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Published by Oxford University Press on behalf of the World Bank
Middle East and North Africa | Jordan
2020-04-03T19:07:37Z | 2020-04-03T19:07:37Z | 2018-10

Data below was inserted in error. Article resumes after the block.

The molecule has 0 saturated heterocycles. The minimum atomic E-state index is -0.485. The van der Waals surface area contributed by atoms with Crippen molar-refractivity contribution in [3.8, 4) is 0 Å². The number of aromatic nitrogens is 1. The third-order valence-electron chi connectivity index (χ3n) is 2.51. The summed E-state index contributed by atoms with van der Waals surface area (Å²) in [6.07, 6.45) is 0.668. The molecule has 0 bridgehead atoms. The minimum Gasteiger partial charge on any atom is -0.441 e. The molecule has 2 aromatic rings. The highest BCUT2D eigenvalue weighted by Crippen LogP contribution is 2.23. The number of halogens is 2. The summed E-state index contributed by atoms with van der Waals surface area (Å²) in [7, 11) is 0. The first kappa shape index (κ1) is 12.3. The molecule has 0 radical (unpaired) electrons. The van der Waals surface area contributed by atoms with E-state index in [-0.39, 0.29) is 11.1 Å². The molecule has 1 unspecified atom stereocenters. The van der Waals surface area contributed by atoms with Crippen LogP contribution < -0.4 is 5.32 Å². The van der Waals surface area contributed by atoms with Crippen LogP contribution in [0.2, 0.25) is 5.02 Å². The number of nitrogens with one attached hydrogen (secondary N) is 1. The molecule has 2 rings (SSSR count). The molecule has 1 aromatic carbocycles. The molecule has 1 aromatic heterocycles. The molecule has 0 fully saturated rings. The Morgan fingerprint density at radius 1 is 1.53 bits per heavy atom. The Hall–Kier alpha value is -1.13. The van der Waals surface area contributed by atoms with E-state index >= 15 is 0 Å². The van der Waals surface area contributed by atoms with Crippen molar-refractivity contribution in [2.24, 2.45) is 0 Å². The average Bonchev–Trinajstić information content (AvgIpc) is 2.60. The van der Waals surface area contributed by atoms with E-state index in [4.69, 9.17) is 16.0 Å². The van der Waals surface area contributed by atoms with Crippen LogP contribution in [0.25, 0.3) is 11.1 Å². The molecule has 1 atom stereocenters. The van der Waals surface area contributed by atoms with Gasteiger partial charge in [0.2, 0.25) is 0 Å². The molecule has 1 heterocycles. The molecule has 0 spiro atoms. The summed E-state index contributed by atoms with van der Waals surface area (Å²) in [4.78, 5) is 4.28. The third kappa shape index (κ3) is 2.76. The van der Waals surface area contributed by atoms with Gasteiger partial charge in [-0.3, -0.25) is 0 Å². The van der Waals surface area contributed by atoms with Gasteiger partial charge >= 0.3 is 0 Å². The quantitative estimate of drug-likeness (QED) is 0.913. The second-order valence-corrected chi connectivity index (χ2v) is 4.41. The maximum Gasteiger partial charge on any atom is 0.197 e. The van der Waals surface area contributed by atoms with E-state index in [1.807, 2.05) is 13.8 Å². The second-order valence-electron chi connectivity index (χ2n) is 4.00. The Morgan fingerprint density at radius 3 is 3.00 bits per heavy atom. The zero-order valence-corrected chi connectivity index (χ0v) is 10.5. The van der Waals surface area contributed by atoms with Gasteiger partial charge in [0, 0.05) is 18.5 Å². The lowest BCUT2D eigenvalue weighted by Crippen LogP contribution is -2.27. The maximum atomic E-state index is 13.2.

The impact of the growth of the local supply of public schools in the post-Colonial period on intergenerational mobility in education is a first-order question in the Arab World. This question is examined in Jordan using a unique dataset that links individual data on own schooling and parents’ schooling for adults, from a household survey, with the supply of schools in the subdistrict of birth at the time the individual was of age to enroll, from a school census. The identification strategy exploits the variation in the supply of basic and secondary public schools across cohorts and subdistricts of birth in Jordan, controlling for year and subdistrict-of-birth fixed effects and interactions of governorate and year-of-birth fixed effects. The findings show that the local availability of basic public schools does, in fact, increase intergenerational mobility in education. For instance, a one standard deviation increase in the supply of basic public schools per 1,000 people reduces the father-son and mother-son associations of schooling by 18–20 percent and the father-daughter and mother-daughter associations by 33–44 percent. However, an increase in the local supply of secondary public schools does not seem to have an effect on the intergenerational mobility in education.

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